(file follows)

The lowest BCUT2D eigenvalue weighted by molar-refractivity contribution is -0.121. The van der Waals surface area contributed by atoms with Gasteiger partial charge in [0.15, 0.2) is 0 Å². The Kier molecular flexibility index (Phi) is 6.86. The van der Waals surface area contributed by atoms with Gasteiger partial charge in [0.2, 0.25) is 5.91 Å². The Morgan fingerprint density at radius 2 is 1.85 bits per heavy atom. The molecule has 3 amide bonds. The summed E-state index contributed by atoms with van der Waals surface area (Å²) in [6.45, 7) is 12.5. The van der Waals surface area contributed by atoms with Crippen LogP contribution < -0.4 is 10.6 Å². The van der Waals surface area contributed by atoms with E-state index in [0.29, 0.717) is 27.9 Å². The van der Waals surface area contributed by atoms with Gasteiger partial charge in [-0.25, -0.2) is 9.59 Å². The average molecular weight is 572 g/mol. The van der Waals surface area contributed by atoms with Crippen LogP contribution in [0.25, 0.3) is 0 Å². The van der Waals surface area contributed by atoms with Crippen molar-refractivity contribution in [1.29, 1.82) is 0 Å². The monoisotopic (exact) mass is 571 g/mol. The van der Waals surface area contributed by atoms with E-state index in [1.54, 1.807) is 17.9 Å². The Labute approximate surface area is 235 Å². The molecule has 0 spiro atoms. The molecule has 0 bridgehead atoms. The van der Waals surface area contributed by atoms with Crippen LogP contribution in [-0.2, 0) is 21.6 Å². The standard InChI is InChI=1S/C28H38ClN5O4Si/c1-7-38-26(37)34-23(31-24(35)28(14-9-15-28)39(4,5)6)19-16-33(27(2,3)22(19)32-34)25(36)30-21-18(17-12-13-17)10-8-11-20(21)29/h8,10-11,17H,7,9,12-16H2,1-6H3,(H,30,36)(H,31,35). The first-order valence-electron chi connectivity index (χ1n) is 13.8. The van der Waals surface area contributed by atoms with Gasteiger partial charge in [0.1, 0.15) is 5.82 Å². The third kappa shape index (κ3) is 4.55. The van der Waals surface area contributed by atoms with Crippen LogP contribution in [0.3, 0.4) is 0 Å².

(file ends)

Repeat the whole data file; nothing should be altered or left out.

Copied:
The lowest BCUT2D eigenvalue weighted by molar-refractivity contribution is -0.121. The van der Waals surface area contributed by atoms with Gasteiger partial charge in [0.15, 0.2) is 0 Å². The Kier molecular flexibility index (Phi) is 6.86. The van der Waals surface area contributed by atoms with Gasteiger partial charge in [0.2, 0.25) is 5.91 Å². The Morgan fingerprint density at radius 2 is 1.85 bits per heavy atom. The molecule has 3 amide bonds. The summed E-state index contributed by atoms with van der Waals surface area (Å²) in [6.45, 7) is 12.5. The van der Waals surface area contributed by atoms with Crippen LogP contribution < -0.4 is 10.6 Å². The van der Waals surface area contributed by atoms with E-state index in [0.29, 0.717) is 27.9 Å². The van der Waals surface area contributed by atoms with Gasteiger partial charge in [-0.25, -0.2) is 9.59 Å². The average molecular weight is 572 g/mol. The van der Waals surface area contributed by atoms with Crippen LogP contribution in [0.25, 0.3) is 0 Å². The van der Waals surface area contributed by atoms with Crippen molar-refractivity contribution in [1.29, 1.82) is 0 Å². The monoisotopic (exact) mass is 571 g/mol. The van der Waals surface area contributed by atoms with E-state index in [1.54, 1.807) is 17.9 Å². The Labute approximate surface area is 235 Å². The molecule has 0 spiro atoms. The molecule has 0 bridgehead atoms. The van der Waals surface area contributed by atoms with Crippen LogP contribution in [-0.2, 0) is 21.6 Å². The standard InChI is InChI=1S/C28H38ClN5O4Si/c1-7-38-26(37)34-23(31-24(35)28(14-9-15-28)39(4,5)6)19-16-33(27(2,3)22(19)32-34)25(36)30-21-18(17-12-13-17)10-8-11-20(21)29/h8,10-11,17H,7,9,12-16H2,1-6H3,(H,30,36)(H,31,35). The first-order valence-electron chi connectivity index (χ1n) is 13.8. The van der Waals surface area contributed by atoms with Gasteiger partial charge in [0.1, 0.15) is 5.82 Å². The third kappa shape index (κ3) is 4.55. The van der Waals surface area contributed by atoms with Crippen LogP contribution in [0.3, 0.4) is 0 Å².